Ravishing in Red (Thorndike Core)

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9781410427717: Ravishing in Red (Thorndike Core)
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While trying to restore her family's honor, Audrianna Kelmsleigh becomes immersed in scandal with Lord Sebastian Summerhays, one of her father's persecutors, and is forced into a marriage of necessity with a man she despises, but cannot resist. (Romance).

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About the Author:

Madeline Hunter is a New York Times bestselling author with more than six million copies of her books in print. She has twenty-nine nationally bestselling historical romances in print, including most recently, The Most Dangerous Duke in LondonThe Wicked DukeTall, Dark, and WickedHis Wicked Reputation, and The Accidental Duchess. A member of RWA’s Honor Roll, she has won the RITA Award twice and been a finalist seven times. Her books have appeared on the bestseller lists of the New York TimesUSA Today, and Publishers Weekly, and have been translated into thirteen languages. She has a PhD in art history, which she has taught at the university level.

Excerpt. Reprinted by permission. All rights reserved.:

Chapter One

An independent woman is a woman unprotected. Audrianna had never understood her cousin Daphne’s first lesson to her as well as she did today.

An independent woman was also a woman of dubious respectability.

Her entry into the Two Swords coaching inn outside Brighton garnered more attention than any proper young woman would like. Eyes examined her from head to toe. Several men watched her solitary path across the public room with bold interest, the likes of which she had never been subjected to before.

The assumptions implied by all those stares darkened her mood even more. She had embarked on this journey full of righteous determination. The shining sun and un- seasonably mild temperature for late January seemed de- signed by Providence to favor her great mission.

Providence had proven fickle. An hour out of London the wind, rain, and increasing cold had begun, making herdeeply regret taking a seat on the coach’s roof. Now she was drenched from hours of frigid rain, and more than a little vexed.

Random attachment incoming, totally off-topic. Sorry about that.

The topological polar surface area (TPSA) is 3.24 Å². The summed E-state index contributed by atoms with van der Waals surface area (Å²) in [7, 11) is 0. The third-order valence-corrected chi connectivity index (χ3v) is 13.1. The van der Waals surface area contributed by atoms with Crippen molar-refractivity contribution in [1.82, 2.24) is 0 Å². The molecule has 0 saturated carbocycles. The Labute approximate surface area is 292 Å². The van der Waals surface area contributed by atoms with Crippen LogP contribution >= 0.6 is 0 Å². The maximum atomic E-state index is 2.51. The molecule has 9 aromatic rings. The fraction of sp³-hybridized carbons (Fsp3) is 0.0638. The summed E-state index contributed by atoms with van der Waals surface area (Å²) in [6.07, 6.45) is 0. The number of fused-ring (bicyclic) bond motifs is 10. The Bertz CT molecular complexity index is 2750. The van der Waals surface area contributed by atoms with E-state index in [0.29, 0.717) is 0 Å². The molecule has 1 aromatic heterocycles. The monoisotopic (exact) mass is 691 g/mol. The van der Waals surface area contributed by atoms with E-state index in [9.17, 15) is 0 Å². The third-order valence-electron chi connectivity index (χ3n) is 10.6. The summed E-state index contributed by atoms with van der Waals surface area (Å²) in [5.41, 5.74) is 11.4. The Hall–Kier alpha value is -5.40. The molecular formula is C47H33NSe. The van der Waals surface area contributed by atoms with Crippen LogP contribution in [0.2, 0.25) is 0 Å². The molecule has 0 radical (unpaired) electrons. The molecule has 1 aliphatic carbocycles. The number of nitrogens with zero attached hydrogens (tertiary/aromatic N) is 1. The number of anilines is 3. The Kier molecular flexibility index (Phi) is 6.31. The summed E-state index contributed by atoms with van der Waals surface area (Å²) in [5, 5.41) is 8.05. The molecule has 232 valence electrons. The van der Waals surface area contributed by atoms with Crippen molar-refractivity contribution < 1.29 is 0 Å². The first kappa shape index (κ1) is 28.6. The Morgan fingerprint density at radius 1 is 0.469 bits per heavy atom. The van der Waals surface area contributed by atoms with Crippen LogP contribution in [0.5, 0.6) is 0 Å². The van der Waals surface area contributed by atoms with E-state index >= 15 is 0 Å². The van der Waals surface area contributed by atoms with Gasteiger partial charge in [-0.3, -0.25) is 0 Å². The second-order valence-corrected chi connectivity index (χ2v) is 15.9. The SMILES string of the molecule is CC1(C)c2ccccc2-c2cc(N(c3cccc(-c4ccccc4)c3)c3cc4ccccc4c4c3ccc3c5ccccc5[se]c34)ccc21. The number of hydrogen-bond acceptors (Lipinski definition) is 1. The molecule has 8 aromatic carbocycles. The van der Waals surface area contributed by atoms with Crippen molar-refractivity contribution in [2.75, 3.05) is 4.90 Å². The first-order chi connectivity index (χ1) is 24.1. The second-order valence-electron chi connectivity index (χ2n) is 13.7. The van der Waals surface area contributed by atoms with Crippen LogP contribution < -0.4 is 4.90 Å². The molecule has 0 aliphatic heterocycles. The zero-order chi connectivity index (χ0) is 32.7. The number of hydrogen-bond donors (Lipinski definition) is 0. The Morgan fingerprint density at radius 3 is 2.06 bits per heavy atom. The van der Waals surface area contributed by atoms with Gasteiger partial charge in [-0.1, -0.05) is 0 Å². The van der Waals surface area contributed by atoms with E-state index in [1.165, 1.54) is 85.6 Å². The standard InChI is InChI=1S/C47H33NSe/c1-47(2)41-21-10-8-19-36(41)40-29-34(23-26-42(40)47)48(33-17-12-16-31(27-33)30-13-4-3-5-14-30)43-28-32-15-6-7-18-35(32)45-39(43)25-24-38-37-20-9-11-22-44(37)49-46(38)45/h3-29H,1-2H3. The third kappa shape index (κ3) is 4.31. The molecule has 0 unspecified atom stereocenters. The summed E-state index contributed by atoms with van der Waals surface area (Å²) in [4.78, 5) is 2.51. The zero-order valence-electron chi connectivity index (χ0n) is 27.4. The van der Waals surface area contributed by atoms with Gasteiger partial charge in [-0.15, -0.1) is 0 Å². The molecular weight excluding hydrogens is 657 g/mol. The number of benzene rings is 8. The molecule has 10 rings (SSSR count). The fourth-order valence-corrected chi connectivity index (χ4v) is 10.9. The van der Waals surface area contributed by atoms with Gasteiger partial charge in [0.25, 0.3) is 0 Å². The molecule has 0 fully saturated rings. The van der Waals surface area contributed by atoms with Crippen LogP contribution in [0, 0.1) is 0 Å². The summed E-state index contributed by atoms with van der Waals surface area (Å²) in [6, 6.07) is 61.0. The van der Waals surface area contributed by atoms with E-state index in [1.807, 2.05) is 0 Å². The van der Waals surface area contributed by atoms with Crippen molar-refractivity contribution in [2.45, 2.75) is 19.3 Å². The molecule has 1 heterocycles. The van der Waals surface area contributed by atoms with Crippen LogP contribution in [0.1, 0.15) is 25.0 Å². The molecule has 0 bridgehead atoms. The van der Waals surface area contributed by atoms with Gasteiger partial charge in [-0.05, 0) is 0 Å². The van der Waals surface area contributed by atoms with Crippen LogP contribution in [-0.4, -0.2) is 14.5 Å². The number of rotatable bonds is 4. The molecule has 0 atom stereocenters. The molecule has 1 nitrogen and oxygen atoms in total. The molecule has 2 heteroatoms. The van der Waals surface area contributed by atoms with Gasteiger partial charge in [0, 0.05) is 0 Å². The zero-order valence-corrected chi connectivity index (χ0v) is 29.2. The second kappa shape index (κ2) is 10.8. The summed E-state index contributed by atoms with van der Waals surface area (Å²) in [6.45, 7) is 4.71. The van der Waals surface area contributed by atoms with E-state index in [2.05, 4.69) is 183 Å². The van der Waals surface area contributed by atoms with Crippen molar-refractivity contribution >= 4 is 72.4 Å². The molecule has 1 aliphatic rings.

She gathered her poise and sought out the innkeeper. She asked for a chamber for the night. He eyed her long and hard, then looked around for the man who had lost her.

“Is your husband dealing with the stable?”

The white crepe skin of his aging face creased into a scowl. His mouth pursed in five different ways while he examined her again.

“I’ve a small chamber that you can have, but it over- looks the stable yard.” His reluctant tone made it clear that he accommodated her against his better judgment. An independent woman also gets the worst room at the inn, it seemed. “It will do, if it is dry and warm.” “Come with me, then.”

He brought her to a room at the back of the second level. He built up the fire a little, but not much. She noted that there was not enough fuel to make it much warmer and also last through the night.

“I’ll be needing the first night’s fee in advance.”

Audrianna swallowed her sense of insult. She dug into her reticule for three shillings. It would more than cover the chamber for one night, but she pressed it all into the man’s hand.

“If someone arrives asking questions about Mr. Kelmsley, send that person up here but say nothing of my presence or anything else about me.”

Her request made him frown more, but the coins in his hand kept him mute. He left with the shillings and she assumed she had struck a bargain. She only hoped that the fruits of this mission would be worth the cost to her reputation.

She noted the money left in her reticule. By morning she expected most of it to be spent. She would only be gone from London two days, but this journey would deplete the savings that she had accumulated from all those music lessons. She would endure months of clumsy scales and whining girls to replace it.